Other providers are trying to appeal to younger workers’ attitudes toward freedom and choice. “The boomer generation looks at a 401(k) as an extension of their employment with a company,” observes Mike Avis, director of participant communication for J.P. Morgan Retirement Plan Services. In other words, many feel that enrolling in a plan is part of their job. But for Generation X and the Millennials, Avis says, joining a 401(k) “has to be perceived as an initiative they are undertaking themselves.”

MGM Mirage, whose 401(k) assets total $427 million, makes age-based appeals in three brochures on asset allocation through lifestyle funds. The brochures are differentiated by photos of younger, middle-aged or older workers, each in age-appropriate leisure settings. “It’s a new campaign, so we don’t have any results yet,” says plan director Moehring. “But we hope younger workers will better relate to the images and take a closer look.”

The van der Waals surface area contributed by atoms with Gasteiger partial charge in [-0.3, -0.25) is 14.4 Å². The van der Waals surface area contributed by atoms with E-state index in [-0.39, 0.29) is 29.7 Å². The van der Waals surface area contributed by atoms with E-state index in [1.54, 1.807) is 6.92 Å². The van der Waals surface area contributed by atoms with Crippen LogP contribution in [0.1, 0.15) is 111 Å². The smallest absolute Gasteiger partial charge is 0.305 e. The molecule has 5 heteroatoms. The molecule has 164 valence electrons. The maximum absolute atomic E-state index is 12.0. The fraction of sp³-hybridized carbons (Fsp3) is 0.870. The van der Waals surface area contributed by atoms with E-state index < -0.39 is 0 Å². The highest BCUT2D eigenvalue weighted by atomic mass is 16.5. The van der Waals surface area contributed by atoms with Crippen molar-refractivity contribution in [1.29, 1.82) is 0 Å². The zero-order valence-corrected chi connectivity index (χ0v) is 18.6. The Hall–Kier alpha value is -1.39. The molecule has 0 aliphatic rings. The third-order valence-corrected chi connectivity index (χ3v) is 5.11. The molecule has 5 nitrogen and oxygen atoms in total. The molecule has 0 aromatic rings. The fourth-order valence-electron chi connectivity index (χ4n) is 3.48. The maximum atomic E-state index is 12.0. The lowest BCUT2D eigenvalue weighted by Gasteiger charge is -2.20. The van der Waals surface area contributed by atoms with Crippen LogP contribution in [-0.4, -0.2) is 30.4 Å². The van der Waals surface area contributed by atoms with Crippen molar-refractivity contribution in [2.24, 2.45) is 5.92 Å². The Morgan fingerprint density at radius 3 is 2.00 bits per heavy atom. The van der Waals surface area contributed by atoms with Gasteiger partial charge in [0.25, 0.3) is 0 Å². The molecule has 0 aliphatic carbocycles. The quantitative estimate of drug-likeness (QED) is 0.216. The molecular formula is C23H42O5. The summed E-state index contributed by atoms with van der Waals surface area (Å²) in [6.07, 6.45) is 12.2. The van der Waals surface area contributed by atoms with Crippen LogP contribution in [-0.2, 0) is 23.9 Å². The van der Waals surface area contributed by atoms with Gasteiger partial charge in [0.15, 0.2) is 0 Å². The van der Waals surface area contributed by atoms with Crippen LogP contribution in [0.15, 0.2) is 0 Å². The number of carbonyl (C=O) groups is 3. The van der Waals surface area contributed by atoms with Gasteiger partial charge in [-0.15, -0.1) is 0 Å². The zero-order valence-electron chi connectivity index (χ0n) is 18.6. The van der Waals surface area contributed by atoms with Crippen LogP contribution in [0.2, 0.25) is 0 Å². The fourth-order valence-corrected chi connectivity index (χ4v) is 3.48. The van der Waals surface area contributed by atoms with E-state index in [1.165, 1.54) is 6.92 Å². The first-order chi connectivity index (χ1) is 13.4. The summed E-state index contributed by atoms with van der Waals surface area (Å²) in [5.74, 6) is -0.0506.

Above all, executives say, avoid the word “retirement” in marketing to younger workers. “We do a lot of communications that don’t use the word ‘retirement,’” says Moehring. “We find that if we talk instead about ‘savings,’ we have a better chance of getting younger workers into our 401(k).”

Of course, in the city that embodies instant gratification, any attempt to persuade someone -- young or old -- to save is bound to face long odds.